4. pmc Importance of the matriline for genomic imprinting, brain development and behaviour
    E B Keverne
    Sub Department of Animal Behaviour, University of Cambridge, Madingley, Cambridge CB23 8AA, UK
    Philos Trans R Soc Lond B Biol Sci 368:20110327. 2013
    ..This provides each generation with the same ability to make new adaptations while constrained by a transgenerational knowledge-based predisposition to preserve others...
  5. doi request reprint Monoallelic gene expression and mammalian evolution
    Barry Keverne
    Sub Department of Animal Behaviour, University of Cambridge, Cambridge CB23 8AA, UK
    Bioessays 31:1318-26. 2009
    ..Genomic imprinting pervades many aspects of mammalian growth and evolution but in particular has played a significant role in the co-adaptive evolution of the mother and foetus...
  6. ncbi request reprint Vasopressin, oxytocin and social behaviour
    Eric B Keverne
    Sub Department of Animal Behaviour, University of Cambridge, High Street, Madingley, Cambridge CB3 8AA, UK
    Curr Opin Neurobiol 14:777-83. 2004
    ..Male affiliative bonding depends upon release of both vasopressin and dopamine in the ventral striatum enhancing the reward value of odour cues that signal identity...
  7. doi request reprint The paternally expressed gene Peg3 regulates sexual experience-dependent preferences for estrous odors
    William T Swaney
    Sub Department of Animal Behaviour, University of Cambridge, Cambridge, United Kingdom
    Behav Neurosci 122:963-73. 2008
    ....
  8. doi request reprint Increased apoptosis during neonatal brain development underlies the adult behavioral deficits seen in mice lacking a functional paternally expressed gene 3 (Peg3)
    Kevin D Broad
    Sub Department of Animal Behaviour, University of Cambridge, Madingley, Cambridge, CB3 8AA, United Kingdom
    Dev Neurobiol 69:314-25. 2009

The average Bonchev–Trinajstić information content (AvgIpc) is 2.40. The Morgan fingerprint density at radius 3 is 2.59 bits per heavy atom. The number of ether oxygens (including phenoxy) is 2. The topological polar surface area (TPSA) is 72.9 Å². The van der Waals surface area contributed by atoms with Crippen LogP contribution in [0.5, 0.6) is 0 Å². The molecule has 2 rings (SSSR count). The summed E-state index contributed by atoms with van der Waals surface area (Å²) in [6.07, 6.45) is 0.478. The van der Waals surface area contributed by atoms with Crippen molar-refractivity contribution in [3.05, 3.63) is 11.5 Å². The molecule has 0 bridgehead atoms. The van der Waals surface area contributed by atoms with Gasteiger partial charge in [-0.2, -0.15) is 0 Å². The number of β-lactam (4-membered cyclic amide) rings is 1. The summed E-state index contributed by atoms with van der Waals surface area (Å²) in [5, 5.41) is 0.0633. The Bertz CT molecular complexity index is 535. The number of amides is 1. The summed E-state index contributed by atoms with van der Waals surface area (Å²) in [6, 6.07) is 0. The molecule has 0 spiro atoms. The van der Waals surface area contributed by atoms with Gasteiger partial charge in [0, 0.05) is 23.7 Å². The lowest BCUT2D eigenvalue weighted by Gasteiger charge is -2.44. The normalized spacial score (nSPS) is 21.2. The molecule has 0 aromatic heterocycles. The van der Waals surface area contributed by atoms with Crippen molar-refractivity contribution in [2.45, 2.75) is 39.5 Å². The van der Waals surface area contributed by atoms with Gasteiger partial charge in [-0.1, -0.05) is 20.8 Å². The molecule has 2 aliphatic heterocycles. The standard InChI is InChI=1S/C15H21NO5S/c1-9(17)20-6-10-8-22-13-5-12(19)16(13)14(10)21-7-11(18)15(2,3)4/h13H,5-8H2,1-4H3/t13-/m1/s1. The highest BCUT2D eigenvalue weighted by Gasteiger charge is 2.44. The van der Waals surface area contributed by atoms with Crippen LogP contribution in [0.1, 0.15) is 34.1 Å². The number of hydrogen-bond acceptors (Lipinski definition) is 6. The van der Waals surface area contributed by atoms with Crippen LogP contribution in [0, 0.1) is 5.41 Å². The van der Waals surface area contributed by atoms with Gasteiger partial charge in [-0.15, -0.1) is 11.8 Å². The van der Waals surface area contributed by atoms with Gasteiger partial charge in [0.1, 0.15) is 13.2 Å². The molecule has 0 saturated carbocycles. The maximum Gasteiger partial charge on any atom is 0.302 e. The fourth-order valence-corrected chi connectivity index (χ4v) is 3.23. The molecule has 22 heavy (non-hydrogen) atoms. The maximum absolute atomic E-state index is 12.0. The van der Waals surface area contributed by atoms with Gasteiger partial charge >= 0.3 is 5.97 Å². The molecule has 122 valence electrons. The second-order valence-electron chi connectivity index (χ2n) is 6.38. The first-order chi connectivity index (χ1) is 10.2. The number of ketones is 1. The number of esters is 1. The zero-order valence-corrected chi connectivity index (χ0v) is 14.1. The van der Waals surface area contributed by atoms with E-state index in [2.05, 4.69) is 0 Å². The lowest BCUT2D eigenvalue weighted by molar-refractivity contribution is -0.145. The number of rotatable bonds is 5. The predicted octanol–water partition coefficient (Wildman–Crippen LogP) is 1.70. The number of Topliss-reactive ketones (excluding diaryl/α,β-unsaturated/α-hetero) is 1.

....
  9. doi request reprint The post-natal chemosensory environment induces epigenetic changes in vomeronasal receptor gene expression and a bias in olfactory preference
    Kevin D Broad
    Sub Dept of Animal Behaviour, University of Cambridge, Madingley, Cambridge, UK
    Behav Genet 42:461-71. 2012
    ..This may provide a mechanism by which environmental changes are able to modify the detection capabilities of the vomeronasal organ to respond optimally to the most likely social environment that a mouse will encounter when mature...
  10. pmc Genomic imprinting mediates sexual experience-dependent olfactory learning in male mice
    William T Swaney
    Sub Department of Animal Behaviour, University of Cambridge, High Street, Madingley, Cambridge CB3 8AA, United Kingdom
    Proc Natl Acad Sci U S A 104:6084-9. 2007
    ....
  11. ncbi request reprint Urinary pheromones promote ERK/Akt phosphorylation, regeneration and survival of vomeronasal (V2R) neurons
    Jing Xia
    Laboratories of Molecular Neuroscience and Protein Technology, The Babraham Institute, Babraham, Cambridge, UK
    Eur J Neurosci 24:3333-42. 2006
    ..These data show that regenerating V2Rs respond to urine and the urinary peptides by activation of the Ras-ERK and PI3-Akt pathways, which appear to be important for vomeronasal neural survival and proliferation...
  12. pmc Coadaptation in mother and infant regulated by a paternally expressed imprinted gene
    James P Curley
    Sub Department of Animal Behaviour, University of Cambridge, Madingley, Cambridge CB3 8AA, UK
    Proc Biol Sci 271:1303-9. 2004
    ....
  13. doi request reprint Epigenetics and brain evolution
    Eric B Keverne
    Sub Department of Animal Behavior, University of Cambridge, Madingley, Cambridge CB23 8AA, UK
    Epigenomics 3:183-91. 2011